The German government will allocate nearly €94 billion for incoming refugees over the next five years. This includes housing, integration, German language courses and social welfare benefits, and dealing with the underlying causes of the refugee influx.
Germany’s Der Spiegel cites a Federal Ministry of Finance (BMF) statement, which estimates that the number of asylum seekers entering the country will be around 600,000 in 2016, some 400,000 in 2017 and about 300,000 each consecutive year.
In 2016, the BMF plans to spend around €16.1 billion on migrants; by 2020 annual expenditure is expected to be somewhere in the region of €20.4 billion.
The €93.6-billion expenditure on refugees will come from the federal budget, which means the cost for federal regions could be comparatively high.
In February, Der Spiegel reported the German government expects 3.6 million refugees to enter the country by 2020, including the 1.1 million that arrived in 2015.
To put this into perspective, Germany’s 2015 military budget was €36.6 billion.
With all the forecasts, the German government was honest, noting the influx of refugees cannot be predicted accurately, making the official forecast approximate.
More specifically, benefits to the asylum seekers will be €25.7 billion for welfare and rent subsidies payments, €4.6 billion for integration and employment assistance, plus €5.7 billion for language courses.
In early 2016, German Finance Minister Wolfgang Schäuble, a member of Chancellor Angela Merkel’s conservative Christian Democratic Union (CDU), made it clear that no refugee influx would force Berlin to borrow money. He promised to maintain its current balanced budget all the way through to 2020.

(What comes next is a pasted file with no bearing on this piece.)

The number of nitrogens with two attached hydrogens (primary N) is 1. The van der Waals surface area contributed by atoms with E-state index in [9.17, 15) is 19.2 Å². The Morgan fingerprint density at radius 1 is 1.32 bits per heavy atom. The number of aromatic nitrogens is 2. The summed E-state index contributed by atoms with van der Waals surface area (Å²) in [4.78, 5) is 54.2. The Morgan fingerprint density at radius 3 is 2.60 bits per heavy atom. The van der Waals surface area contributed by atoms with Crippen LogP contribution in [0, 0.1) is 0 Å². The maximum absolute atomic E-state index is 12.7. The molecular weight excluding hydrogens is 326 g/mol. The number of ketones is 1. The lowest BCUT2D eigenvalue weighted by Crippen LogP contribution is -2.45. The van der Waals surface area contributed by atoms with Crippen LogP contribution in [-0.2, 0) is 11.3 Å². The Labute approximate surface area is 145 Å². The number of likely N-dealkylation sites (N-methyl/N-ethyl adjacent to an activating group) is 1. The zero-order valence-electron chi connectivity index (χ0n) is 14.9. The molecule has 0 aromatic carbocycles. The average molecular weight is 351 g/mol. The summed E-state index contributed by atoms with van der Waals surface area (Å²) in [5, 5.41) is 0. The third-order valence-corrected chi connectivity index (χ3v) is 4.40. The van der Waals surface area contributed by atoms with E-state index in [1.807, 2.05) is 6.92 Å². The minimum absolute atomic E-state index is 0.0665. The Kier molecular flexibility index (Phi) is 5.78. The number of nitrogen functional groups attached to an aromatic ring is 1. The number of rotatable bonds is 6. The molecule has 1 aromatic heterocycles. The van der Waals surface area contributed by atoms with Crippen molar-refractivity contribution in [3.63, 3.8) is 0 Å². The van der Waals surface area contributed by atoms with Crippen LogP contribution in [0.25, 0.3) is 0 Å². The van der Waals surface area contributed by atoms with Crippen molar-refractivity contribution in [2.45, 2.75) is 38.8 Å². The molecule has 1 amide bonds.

A new study presented in late April by the Mannheim Center for European Economic Research (ZEW), suggested the financial impact of the refugee crisis on the German economy could be €398 billion. The study conducted exclusively for the Zeit newspaper maintains that the costs largely depend on the degree of refugees’ economic integration and how fast they become integrated.
A study from the Cologne Institute for Economic Research presented in early 2016 estimates incoming asylum seekers will drain the federal budget of about €50 billion (US$54.3 billion) in 2016-2017.
By 2017, migrant reception expenditures could grow to €22.6 billion, as the number of migrants will surge to up to 2.2 million, the economists from Cologne predicted. When the cost of language and integration courses is added the final bill could total €27.6 billion in 2017.